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‘Horrific’ attack on LGBTQ house sparks university investigation

When campus officers arrived, they allegedly bonded with the men trying to break in rather than help the residents.

Catherine Ivill/Getty Images, File


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The crowd of men showed up at the house on Thursday night, banging on the doors and windows and yelling: “Let us in!,” “This isn’t your home!,” “This is our home!”

Inside, residents of Fran’s House — an on-campus home for LGBTQ students at Bucknell University in Lewisburg, Pa. — locked the entrances and watched from the windows, terrified. They called campus public safety officials as the group of nearly 20 men tried to enter, resident adviser Tyler Luong said in a letter to the president of the private liberal arts school.

Some in the mob urinated on the front porch and swung a metal bar at a flagpole displaying the pride flag, said Luong, who described the assailants as former members of Tau Kappa Epsilon, a fraternity that was based at the house before it was banned by the university. When campus officers arrived, he said, they bonded with the men trying to break in rather than help the rattled residents.

Now, university officials have announced the hiring of an outside firm to investigate what they called a “horrific incident.” In a message shared on the school’s website on Friday, a group of university leaders led by Bucknell President John Bravman condemned the alleged harassment and intimidation of the Fran’s House residents.

“We are both outraged and sorrowful that the residents endured this violation of the space that is so critically important to them as a community,” the group wrote. “These actions will not be tolerated.”

Outside investigators will look into potential violations of the student code of conduct, as well as the response from campus public safety officials that was “lacking in myriad ways,” the university officials said.

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The public safety department referred questions to Bucknell spokesman Mike Ferlazzo, who told The Washington Post on Sunday that the university could not comment beyond the letter from school officials. Fran’s House members declined to immediately discuss the incident, noting to The Post that final exams are approaching and that members of the community felt overwhelmed by all that had occurred over the past few days.

They said in a statement that they were “astounded by the amount of advocacy and kindness we have received as a result of this.” They said they were still processing Thursday’s events and called for accountability for those involved.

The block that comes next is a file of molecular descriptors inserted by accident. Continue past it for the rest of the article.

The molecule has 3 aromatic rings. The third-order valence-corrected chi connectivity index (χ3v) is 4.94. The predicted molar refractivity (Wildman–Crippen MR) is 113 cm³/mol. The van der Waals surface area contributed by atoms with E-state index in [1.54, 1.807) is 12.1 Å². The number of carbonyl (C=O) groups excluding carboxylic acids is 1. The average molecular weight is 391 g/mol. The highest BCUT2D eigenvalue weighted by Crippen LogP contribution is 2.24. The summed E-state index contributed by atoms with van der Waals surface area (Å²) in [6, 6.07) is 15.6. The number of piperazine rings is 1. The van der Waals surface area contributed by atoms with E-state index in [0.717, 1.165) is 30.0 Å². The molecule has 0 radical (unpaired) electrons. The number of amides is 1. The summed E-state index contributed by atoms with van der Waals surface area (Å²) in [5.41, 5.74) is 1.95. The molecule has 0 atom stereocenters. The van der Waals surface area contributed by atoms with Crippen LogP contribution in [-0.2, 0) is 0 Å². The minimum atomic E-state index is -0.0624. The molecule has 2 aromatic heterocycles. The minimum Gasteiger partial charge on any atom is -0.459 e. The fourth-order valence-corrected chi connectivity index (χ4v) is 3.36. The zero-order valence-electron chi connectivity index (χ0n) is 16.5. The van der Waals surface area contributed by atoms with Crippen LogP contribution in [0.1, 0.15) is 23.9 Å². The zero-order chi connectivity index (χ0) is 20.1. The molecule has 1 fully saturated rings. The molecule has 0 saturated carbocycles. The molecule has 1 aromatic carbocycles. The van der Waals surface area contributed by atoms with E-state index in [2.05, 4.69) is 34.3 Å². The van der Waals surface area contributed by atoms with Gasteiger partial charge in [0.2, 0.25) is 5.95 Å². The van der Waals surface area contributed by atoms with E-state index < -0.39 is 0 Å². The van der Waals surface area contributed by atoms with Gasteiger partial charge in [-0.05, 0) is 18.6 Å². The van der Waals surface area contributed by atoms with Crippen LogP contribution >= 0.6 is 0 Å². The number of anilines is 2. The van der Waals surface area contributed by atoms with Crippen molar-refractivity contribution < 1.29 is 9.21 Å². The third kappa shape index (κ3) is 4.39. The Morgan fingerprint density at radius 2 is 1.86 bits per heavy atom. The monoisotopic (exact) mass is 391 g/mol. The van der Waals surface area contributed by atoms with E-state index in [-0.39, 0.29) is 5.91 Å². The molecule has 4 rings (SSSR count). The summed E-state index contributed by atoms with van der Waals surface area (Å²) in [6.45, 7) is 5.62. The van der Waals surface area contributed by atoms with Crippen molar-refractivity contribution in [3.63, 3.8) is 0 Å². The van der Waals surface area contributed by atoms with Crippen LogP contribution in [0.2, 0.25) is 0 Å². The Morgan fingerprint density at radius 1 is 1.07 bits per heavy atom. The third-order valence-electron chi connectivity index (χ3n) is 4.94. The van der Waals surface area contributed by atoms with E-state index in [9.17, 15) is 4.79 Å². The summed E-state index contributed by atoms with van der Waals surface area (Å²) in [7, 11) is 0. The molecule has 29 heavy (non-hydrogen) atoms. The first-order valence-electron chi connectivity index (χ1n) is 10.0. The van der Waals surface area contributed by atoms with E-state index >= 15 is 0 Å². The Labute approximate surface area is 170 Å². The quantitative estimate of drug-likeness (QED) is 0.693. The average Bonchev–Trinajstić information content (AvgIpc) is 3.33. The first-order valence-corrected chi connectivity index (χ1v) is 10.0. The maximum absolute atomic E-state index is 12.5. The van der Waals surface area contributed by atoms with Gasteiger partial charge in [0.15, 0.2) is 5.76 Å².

“Never again should someone feel entitled to come to our home and say it’s ‘their house and not ours,’ ” they wrote.

Fran’s House is named for former Bucknell University Office of LGBT Awareness director Frances “Fran” A. McDaniel, who died in 2011. One of 12 “affinity houses” for students who are like-minded or share common interests, it offers gender-neutral, LGBTQ-friendly housing and sponsors events. School officials described it as “the center of student life for our LGBTQ student community.”

The students moved into their current building when Tau Kappa Epsilon vacated, having lost its status as a recognized student organization. The fraternity’s removal happened two years ago after a university investigation uncovered hazing, including darts being thrown at members and members wearing dog shock collars. The organization is banned from campus operations and does not formally exist at Bucknell.

University officials did not explicitly say who was behind Thursday’s incident, but they said multiple accounts had made clear that the students who descended on Fran’s House “violated the physical space and, far more importantly, the residents’ sense of place and security.”

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Luong said in his letter that he was studying before the men arrived and began yelling to be let in. The first sign of trouble came when residents started shouting at him to come into a bathroom.

“When I arrived,” he wrote, “I saw one of my residents holding down the window, while a bunch of silhouettes stood menacingly on the other side. Can you possibly imagine seeing the fear that was in the eyes of my residents?”

They waited “way too long” for campus public safety officers to arrive, only for the officers to “laugh at the situation.” Luong said the officers reminisced about their college days with the group of men and promised to speak with the chief about getting them access to the house after finals. They did not ask Fran’s House residents whether they were okay, he said.

In response to those allegations, Bucknell University officials said they will increase educational and professional development for officers. They will determine corrective and disciplinary measures for students and officers based on the investigation’s findings.

The university community rallied around the residents, offering counseling and academic support. Faculty and staff members surrounded the house over the weekend, and a march against toxic masculinity was planned. The school officials called on the campus community to continue to show support.

“We cannot erase the ugliness and subsequent trauma of last night’s transgression against the students of Fran’s House and, implicitly, many others,” they wrote, “but we can commit to addressing it in a way that protects LGBTQ Bucknellians and better ensures their safety in the future.”

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